The ordinary revenues of the United Provinces amount to about twenty-five millions of guilders; or two millions two hundred and fifty thousand pounds sterling per annum. This is, on proportion to its territory and numbers, the richest country in the world; and the country where the people sustain the heaviest load of taxes. Its population is about equal to ours, two millions of souls. The burthens on the subject are so great that it is by some held most impracticable, even on extraordinary emergencies, to enlarge the revenues by new impositions. It is maintained, their dependence, in these cases, must be on the extraordinary contributions of wealthy individuals; with the aid of which, in some of their wars, they have raised four millions sterling a year. In a country possessed of so vast a stock of wealth, where taxes are carried to such a height, and where the means of paying them so infinitely exceed those in our power, if the national revenues only amount to the sum I have stated, how inadequate must have been the product of any taxes we could have levied, to the demands of the service! Loans, for the reason before hinted, would have been out of the question; at least, they would have been so trifling as to be an object of little importance. Suppose we should have been able to raise a million sterling, annually; a sum that probably would have exceeded our ability; how unequal would this have been to our wants!1 No economy could have made it bear any proportion, especially if we recur to the causes already enumerated, by which the currency depreciated in its first stages.
From these reasonings it results, that it was not in the power of Congress, when their emissions had arrived at the thirty millions of dollars, to put a stop to them.2 They were obliged, in order to keep up the supplies, to go on creating artificial revenues by new emissions; and as these multiplied, their value declined. The progress of the depreciation might have been retarded, but it could not have been prevented. It was, in a great degree, necessary.
There was but one remedy; a foreign loan. All other expedients should rather have been considered as auxiliary. Could a loan have been obtained, and judiciously applied, assisted by a vigorous system of taxation, we might have avoided that excess of emissions which has ruined the paper. The credit of such a fund would have procured loans from the moneyed and trading men within ourselves; because it might have been so directed, as to have been beneficial to them in their commercial transactions abroad.1
The necessity for a foreign loan is now greater than ever. Nothing else will retrieve our affairs.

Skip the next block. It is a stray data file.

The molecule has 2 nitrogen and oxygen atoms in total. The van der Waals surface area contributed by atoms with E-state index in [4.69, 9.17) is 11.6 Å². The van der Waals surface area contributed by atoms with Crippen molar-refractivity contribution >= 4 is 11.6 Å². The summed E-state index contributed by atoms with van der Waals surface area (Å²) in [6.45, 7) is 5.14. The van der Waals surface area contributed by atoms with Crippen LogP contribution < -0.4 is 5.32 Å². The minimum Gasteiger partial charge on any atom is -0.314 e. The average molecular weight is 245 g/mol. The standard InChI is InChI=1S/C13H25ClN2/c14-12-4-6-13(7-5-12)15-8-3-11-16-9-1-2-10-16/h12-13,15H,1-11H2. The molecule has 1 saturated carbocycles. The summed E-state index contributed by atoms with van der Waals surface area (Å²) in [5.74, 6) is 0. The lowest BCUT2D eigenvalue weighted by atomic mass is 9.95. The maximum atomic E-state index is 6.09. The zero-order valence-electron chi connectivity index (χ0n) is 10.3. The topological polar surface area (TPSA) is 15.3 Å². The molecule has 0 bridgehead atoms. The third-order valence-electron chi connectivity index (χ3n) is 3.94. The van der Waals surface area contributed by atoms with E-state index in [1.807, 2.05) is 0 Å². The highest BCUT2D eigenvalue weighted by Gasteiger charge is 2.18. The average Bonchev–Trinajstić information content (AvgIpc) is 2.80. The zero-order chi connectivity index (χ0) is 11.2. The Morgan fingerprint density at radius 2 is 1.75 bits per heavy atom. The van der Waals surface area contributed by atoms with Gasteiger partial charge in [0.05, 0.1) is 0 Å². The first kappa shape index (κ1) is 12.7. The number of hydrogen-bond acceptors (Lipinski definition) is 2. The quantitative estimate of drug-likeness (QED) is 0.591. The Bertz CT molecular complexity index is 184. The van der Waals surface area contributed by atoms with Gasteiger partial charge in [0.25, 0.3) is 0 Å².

The wheels of government, without it, cannot much longer be kept in motion. Including loan-office certificates, and State emissions, we have about four hundred millions of dollars in circulation. The real value of these is less than seven millions, which is the true circulating medium of these States: for though the price of specie is and the rate of exchange for sterling bills the nominal value of every commodity is at least sixty to one, on an average. All the reasonings against the possibility of raising the current expenses on the foundation of thirty millions, apply to our present situation in the ratio of thirty to seven; that is, it is as thirty to seven less practicable now than when our emissions amounted to only thirty millions. Could every dollar in circulation be brought annually into the Treasury, which never was effected in any country, and is politically impossible, the revenue would not be equal to the yearly expense.
The hope of appreciating the money, by taxes and domestic loans, is at an end. As fast as it could be received, it must be issued in the daily expenditures. The momentary interval between its being drawn out of circulation and returning into it, would prevent its receiving the least advantage.
These reasonings may appear useless, as the necessity of a foreign loan is now acknowledged, and measures are taking to procure it. But they are intended to establish good principles; the want of which has brought us to the desperate crisis we are arrived at, and may still betray us into fatal mistakes.
How this loan is to be employed is now the question; and its difficulty equal to its importance. Two plans have been proposed: one, to purchase at once, in specie or sterling bills, all superfluous paper; and to endeavor, by taxes, loans, and economy, to hinder its returning into circulation. The remainder, it is supposed, would then recover its value. This, it is said, will reduce our public debt to the sterling cost of the paper.